Actress Alyssa Milano tells Hollywood to leave Georgia over ‘heartbeat' bill

Actress Alyssa Milano tells Hollywood to leave Georgia over ‘heartbeat’ bill

ATLANTA — Actress Alyssa Milano is going after Georgia again on Twitter, this time over the "Heartbeat" abortion bill passed by the Georgia state Senate on Friday afternoon, The Atlanta Journal-Constituion reports.

“There are over 20 productions shooting in GA,” she wrote late Friday, “& the state just voted to strip women of their bodily autonomy. Hollywood! We should stop feeding GA economy.”

Milano (“Charmed,” “Project Runway All Stars”) stars in Netflix’s dark pageant comedy “Insatiable,” which debuted last year. Season two is currently in production and she was on set Friday in Atlanta.

She plays Coralee Huggens-Armstrong, the wife of lead Bob Armstrong, played by Dallas Roberts. She is under contract, and her ability to walk out without facing legal penalty is probably limited.


Last November, after Brian Kemp became governor, defeating Stacey Abrams, Milano also called for Hollywood to pull out of Georgia, calling it a “totally corrupt state” that “suppresses democracy.”

A couple of other actors, such as Bradley Whitford and Ron Perlman, joined in, but her effort died on the Twitter vine.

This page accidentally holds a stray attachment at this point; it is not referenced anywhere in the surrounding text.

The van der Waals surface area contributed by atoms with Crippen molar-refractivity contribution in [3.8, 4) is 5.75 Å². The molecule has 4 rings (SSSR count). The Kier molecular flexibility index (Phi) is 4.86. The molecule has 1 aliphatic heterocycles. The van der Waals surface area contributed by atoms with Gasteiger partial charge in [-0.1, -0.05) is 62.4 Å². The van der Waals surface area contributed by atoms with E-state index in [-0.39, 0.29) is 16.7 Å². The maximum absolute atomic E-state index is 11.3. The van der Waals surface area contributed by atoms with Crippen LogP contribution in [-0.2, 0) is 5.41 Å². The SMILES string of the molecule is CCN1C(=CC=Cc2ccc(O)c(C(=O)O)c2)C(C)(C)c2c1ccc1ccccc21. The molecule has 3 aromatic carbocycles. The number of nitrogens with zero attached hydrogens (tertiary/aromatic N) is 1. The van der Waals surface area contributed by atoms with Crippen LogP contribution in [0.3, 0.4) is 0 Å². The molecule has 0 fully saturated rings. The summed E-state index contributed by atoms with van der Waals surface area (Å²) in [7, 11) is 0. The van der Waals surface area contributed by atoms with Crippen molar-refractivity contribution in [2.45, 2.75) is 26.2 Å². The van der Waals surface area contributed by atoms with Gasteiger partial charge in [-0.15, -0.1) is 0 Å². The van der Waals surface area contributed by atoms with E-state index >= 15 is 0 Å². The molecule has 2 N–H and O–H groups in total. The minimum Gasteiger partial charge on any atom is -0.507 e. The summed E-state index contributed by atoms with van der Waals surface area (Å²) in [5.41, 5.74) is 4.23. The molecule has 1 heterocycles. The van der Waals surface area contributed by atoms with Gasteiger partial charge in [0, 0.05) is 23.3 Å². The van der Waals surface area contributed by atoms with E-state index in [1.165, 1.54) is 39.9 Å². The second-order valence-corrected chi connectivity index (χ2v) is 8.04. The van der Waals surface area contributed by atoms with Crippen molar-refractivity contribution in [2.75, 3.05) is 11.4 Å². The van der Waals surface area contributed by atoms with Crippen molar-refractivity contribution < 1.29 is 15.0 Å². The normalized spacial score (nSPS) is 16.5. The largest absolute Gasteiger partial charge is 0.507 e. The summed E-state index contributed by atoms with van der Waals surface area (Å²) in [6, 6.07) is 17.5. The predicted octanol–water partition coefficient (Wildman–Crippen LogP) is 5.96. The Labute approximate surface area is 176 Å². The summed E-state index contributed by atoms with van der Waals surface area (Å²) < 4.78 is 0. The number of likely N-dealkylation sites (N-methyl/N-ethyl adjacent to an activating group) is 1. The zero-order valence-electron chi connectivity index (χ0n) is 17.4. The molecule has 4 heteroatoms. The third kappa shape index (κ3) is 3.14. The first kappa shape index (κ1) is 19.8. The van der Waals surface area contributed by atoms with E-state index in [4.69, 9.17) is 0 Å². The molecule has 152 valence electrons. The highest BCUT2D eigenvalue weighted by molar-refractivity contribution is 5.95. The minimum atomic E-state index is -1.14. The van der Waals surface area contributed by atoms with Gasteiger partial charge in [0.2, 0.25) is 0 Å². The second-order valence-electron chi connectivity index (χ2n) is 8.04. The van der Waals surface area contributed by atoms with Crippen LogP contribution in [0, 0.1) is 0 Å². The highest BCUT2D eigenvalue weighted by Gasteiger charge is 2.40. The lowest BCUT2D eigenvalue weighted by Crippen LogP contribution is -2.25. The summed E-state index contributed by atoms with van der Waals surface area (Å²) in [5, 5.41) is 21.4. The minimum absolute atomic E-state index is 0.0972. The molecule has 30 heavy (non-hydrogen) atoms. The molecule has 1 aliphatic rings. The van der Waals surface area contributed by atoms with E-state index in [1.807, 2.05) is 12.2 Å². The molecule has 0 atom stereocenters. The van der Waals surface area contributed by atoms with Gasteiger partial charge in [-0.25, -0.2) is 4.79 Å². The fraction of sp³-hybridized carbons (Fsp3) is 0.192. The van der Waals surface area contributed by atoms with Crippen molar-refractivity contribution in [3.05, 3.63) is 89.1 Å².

The generous 30 percent tax credit for TV and film production companies has remained enticing. Currently, 38 movies and TV shows are listed on the Georgia film office site including season 4 of OWN’s “Greenleaf,” the latest season of “The Real World” on Facebook Watch, “Jumanji 2” starring Dwayne “the Rock” Johnson, “Zombieland 2” with Emma Stone and Woody Harrelson.

Although many doctors and women’s rights groups are fighting the “Heartbeat” bill, which would limit abortions once a doctor detects a heartbeat in a fetus (with some exceptions), the business community has largely stayed on the sidelines.

In comparison, in 2016, Hollywood production companies were vocally against a “religious liberty” bill which Gov. Nathan Deal ultimately did not sign. Similar “Heartbeat” bills have been held up in other states after legal challenges.